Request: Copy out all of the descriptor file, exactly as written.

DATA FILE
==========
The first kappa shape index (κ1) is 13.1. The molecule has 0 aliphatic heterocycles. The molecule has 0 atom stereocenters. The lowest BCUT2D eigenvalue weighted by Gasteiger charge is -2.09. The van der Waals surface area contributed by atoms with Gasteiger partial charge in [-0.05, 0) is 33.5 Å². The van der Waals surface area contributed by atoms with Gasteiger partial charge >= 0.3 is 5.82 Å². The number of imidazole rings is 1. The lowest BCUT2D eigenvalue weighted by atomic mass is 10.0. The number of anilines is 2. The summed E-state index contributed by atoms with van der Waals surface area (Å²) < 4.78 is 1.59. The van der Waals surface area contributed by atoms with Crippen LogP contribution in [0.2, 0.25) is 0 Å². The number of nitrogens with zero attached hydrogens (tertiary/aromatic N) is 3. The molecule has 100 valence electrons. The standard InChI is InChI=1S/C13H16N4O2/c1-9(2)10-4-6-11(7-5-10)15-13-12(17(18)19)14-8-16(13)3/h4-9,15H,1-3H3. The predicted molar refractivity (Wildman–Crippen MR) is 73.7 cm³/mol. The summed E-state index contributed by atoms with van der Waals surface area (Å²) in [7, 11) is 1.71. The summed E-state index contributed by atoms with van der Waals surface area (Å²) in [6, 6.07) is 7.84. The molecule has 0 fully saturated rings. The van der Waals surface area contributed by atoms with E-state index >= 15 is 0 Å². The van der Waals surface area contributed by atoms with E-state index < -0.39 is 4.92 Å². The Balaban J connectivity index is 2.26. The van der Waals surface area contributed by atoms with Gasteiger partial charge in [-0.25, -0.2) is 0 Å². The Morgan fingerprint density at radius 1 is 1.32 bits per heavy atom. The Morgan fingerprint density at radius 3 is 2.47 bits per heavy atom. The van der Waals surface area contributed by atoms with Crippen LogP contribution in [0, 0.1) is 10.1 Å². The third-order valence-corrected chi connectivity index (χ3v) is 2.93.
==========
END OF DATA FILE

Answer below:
The first kappa shape index (κ1) is 13.1. The molecule has 0 aliphatic heterocycles. The molecule has 0 atom stereocenters. The lowest BCUT2D eigenvalue weighted by Gasteiger charge is -2.09. The van der Waals surface area contributed by atoms with Gasteiger partial charge in [-0.05, 0) is 33.5 Å². The van der Waals surface area contributed by atoms with Gasteiger partial charge >= 0.3 is 5.82 Å². The number of imidazole rings is 1. The lowest BCUT2D eigenvalue weighted by atomic mass is 10.0. The number of anilines is 2. The summed E-state index contributed by atoms with van der Waals surface area (Å²) < 4.78 is 1.59. The van der Waals surface area contributed by atoms with Crippen LogP contribution in [0.2, 0.25) is 0 Å². The number of nitrogens with zero attached hydrogens (tertiary/aromatic N) is 3. The molecule has 100 valence electrons. The standard InChI is InChI=1S/C13H16N4O2/c1-9(2)10-4-6-11(7-5-10)15-13-12(17(18)19)14-8-16(13)3/h4-9,15H,1-3H3. The predicted molar refractivity (Wildman–Crippen MR) is 73.7 cm³/mol. The summed E-state index contributed by atoms with van der Waals surface area (Å²) in [7, 11) is 1.71. The summed E-state index contributed by atoms with van der Waals surface area (Å²) in [6, 6.07) is 7.84. The molecule has 0 fully saturated rings. The van der Waals surface area contributed by atoms with E-state index >= 15 is 0 Å². The van der Waals surface area contributed by atoms with E-state index < -0.39 is 4.92 Å². The Balaban J connectivity index is 2.26. The van der Waals surface area contributed by atoms with Gasteiger partial charge in [-0.25, -0.2) is 0 Å². The Morgan fingerprint density at radius 1 is 1.32 bits per heavy atom. The Morgan fingerprint density at radius 3 is 2.47 bits per heavy atom. The van der Waals surface area contributed by atoms with Crippen LogP contribution in [0, 0.1) is 10.1 Å². The third-order valence-corrected chi connectivity index (χ3v) is 2.93.